Mar 09, 2023
From Laptop to Cloud: Ibis Connects With Your Data at Any Scale
We’ve hammered time and time again that a massive part of Ibis’s power is its flexibility. Its interface is good on its own, but the fact that it works with 15+ backends is what makes it truly exciting. However, what does this actually look like? What’s a possible application other than just deploying Ibis as an interface on your data center?
What about deploying it everywhere, at every step from idle experimentation to deployment?
Act 1: Developing Expressions with Ibis
Let’s say that you have a dataset that’s constantly growing, but maintains a feature set. For example, a database of products that have the same underlying traits: each one is a row. Executions on the server are powerful and costly, derived from months, if not years, of expert knowledge and careful usage. However, you have an idea that you want to try. Usually, you’d set up something locally, and do an analysis of some sort. Then, if you succeed, you’d pick up your work and translate it. However, with Ibis, there’s no need for translation, which actually opens up more opportunities for experimentation! Instead of trying to set up an environment that matches closely enough to save yourself the effort, you could even start an empty table in a backend like pandas or Polars — especially since you know your schema.
Ibis supports developing expressions on empty tables and will make sure your commands work with your schema. You could also generate fake data and pipe that into your table. Here, we’ll focus on the empty table method.
import ibis con = ibis.pandas.connect() # Alternatively, you could use con.from_dataframe() and Pandas to make # fake_data con.create_table("fake_data", schema=ibis.schema(<your schema here>)) t = con.table("fake_data") # From here, you can do whatever you want -- we'll call your analytics code # a1 and a2 a1 = t.<your analytics here> a2.= t.<your analytics here> t.groupby(<your group here>).aggregate([a1, a2])
Locally, we can confirm the code actually works — and if it seems interesting. If it is interesting, we could upgrade a bit.
Act 2: Moving to Small Data with Ibis
Let’s say our curiosity has yielded something interesting — but we don’t know yet if we should put it on our big, expensive resources. Luckily, we can just step up a bit, and use, say, a local instance of DuckDB using a subset of the data. How does that code look? We’ll assume we got the subset on our local disk already — maybe you keep some around!
import ibis ibis.set_backend("duckdb") t = ibis.read_parquet("subset.parquet") # From here, you can do whatever you want -- we'll call your analytics code # a1 and a2 a1 = t.<your analytics here> a2.= t.<your analytics here> t.groupby(<your group here>).aggregate([a1, a2])
Well, other than the initial load, it looks the same. This is the beauty of Ibis — and now, let’s say that this really seems to be worth it on the subset, and you show it to someone who can authorize further exploration. The proof of concept works, and you won’t be wasting any work hours moving further, so we’re ready for the big time.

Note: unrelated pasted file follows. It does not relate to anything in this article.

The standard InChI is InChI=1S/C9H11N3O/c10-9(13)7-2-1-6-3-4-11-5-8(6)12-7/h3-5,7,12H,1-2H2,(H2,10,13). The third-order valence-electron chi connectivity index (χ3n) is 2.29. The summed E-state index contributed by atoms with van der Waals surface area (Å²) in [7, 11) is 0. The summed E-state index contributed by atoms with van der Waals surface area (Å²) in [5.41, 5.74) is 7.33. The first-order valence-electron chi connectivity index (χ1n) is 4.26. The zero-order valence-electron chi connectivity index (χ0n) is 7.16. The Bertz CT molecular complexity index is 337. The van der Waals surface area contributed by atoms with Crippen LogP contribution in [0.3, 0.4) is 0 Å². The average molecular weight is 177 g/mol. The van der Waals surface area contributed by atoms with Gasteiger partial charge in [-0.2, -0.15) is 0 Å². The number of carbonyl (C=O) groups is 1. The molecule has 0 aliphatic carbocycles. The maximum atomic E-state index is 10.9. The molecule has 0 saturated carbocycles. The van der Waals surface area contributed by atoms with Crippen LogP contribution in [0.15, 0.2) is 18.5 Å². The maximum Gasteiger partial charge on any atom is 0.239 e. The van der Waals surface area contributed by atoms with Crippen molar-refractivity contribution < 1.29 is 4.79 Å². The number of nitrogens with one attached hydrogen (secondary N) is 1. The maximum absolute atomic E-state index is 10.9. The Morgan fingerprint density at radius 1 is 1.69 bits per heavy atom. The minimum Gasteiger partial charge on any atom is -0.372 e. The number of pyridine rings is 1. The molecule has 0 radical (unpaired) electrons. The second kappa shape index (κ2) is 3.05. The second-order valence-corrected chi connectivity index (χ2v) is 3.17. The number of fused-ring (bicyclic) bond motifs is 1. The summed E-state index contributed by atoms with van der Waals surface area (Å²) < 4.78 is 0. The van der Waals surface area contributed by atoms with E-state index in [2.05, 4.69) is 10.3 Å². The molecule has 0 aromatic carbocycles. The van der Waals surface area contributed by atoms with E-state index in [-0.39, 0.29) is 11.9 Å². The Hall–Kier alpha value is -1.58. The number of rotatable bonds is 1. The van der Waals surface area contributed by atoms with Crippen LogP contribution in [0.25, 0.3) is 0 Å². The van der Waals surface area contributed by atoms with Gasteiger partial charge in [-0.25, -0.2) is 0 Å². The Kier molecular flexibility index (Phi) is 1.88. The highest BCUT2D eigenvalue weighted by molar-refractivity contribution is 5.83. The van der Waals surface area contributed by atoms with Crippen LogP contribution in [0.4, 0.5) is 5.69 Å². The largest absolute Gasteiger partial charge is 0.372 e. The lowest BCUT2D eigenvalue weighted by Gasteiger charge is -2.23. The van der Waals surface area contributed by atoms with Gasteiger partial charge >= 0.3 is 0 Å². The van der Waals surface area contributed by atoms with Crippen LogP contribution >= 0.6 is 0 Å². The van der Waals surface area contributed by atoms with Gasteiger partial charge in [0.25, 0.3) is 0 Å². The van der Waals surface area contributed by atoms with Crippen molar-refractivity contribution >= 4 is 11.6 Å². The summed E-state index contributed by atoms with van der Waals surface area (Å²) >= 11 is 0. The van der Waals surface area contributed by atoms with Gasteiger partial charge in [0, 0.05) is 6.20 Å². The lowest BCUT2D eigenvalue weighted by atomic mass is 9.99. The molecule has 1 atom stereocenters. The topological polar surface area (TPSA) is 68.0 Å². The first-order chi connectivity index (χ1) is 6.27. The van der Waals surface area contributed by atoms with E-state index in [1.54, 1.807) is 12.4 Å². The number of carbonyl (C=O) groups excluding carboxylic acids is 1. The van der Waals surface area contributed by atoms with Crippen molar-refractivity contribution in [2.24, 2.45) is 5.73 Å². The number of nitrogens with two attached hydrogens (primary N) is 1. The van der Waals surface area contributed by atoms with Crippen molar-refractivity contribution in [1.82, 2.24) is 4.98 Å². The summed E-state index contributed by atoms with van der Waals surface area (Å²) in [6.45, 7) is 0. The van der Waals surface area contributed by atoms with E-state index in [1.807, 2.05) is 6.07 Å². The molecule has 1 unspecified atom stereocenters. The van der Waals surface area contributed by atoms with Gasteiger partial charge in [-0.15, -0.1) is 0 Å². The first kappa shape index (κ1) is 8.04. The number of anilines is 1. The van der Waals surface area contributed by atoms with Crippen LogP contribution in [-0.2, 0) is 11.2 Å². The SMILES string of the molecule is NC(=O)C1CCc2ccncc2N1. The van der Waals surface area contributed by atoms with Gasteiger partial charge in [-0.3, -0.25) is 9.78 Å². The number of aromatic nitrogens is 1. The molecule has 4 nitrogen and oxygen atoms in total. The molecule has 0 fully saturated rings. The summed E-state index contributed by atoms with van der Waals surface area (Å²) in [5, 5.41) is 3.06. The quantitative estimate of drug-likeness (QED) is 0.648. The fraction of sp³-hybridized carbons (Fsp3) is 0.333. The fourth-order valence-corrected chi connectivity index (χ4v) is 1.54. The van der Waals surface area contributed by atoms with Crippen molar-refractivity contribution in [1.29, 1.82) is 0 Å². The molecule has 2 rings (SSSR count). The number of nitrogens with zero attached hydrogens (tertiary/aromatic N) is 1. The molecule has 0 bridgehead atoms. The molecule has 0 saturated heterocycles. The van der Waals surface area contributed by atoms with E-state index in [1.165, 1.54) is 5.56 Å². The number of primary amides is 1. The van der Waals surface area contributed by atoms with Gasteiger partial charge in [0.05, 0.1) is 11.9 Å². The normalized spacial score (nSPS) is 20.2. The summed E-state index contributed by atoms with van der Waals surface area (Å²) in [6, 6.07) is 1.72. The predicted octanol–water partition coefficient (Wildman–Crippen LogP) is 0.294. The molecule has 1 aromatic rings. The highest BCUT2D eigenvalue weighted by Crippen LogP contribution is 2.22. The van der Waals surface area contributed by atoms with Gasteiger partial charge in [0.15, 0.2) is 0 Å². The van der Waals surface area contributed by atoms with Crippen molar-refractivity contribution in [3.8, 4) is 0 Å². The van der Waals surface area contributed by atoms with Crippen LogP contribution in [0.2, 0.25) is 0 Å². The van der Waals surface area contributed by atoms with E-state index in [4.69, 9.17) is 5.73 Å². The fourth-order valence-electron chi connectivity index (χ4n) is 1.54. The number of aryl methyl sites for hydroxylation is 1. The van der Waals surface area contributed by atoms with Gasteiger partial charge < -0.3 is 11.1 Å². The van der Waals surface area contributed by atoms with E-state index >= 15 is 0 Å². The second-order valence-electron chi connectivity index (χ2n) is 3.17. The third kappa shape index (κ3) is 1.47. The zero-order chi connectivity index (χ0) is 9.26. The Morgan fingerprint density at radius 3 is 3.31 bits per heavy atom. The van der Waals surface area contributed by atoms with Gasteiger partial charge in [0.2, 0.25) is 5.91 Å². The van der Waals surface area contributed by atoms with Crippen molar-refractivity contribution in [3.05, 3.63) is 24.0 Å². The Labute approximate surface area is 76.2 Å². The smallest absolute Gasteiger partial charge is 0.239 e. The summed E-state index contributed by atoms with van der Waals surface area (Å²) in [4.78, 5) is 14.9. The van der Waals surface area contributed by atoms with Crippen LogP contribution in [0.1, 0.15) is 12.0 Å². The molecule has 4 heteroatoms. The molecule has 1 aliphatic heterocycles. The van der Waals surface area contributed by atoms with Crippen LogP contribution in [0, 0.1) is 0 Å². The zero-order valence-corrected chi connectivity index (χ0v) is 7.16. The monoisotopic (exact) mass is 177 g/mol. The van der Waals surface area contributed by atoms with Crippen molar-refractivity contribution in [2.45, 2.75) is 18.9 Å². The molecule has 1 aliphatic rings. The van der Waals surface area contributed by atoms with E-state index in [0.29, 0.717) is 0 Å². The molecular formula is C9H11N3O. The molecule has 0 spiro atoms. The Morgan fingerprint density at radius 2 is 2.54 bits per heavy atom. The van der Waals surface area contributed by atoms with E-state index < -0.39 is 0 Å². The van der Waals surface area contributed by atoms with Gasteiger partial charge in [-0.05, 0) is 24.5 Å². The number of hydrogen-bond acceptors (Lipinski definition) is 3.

Act 3: Flying from Laptop to Cloud with Ibis
Now, you’ve shown off a proof of concept, and have your Ibis code from the last two steps. Can you guess what will come next, on your proper data center?
import ibis con = ibis.<your platform>.connect(<your URI>) t = con.table(<your table>) # From here, you can do whatever you want -- we'll call your analytics code # a1 and a2 a1 = t.<your analytics here> a2.= t.<your analytics here> t.groupby(<your group here>).aggregate([a1, a2])
That’s right, the same code — and you already know it works from your smaller tests and can run it here with confidence. Now you’ve worked all the way up, with only writing code once, and safely testing all the way from your laptop to the data center, with real, meaningful artifacts and results made the whole way up.
That’s the same code, all the way down, saving precious time for actually targeting your goals, rather than spending time coding and recoding. Let’s take a look at alternatives:
- Standing up identical development resources (Ibis handles the translation regardless of backend)
- Writing code for each backend from dev to prod (something Ibis helps avoid).
- Using a testbed version of the production environment (Not easy to set up locally and requires coordination with IT, but could easily be done on the cloud for cheap)
By using Ibis, you can use what you already have locally, quickly spin up cloud test environments and then bring your code up to production seamlessly. This way, you write code once, and spend fewer resources, freeing you from needing IT-related approval to stand up a test environment. Visit the Ibis project page for more resources and to install it.
If you’re working with Ibis and want to accelerate your success, learn how Voltron Data Enterprise Support can help you.
Photo by: Jonathan Meyer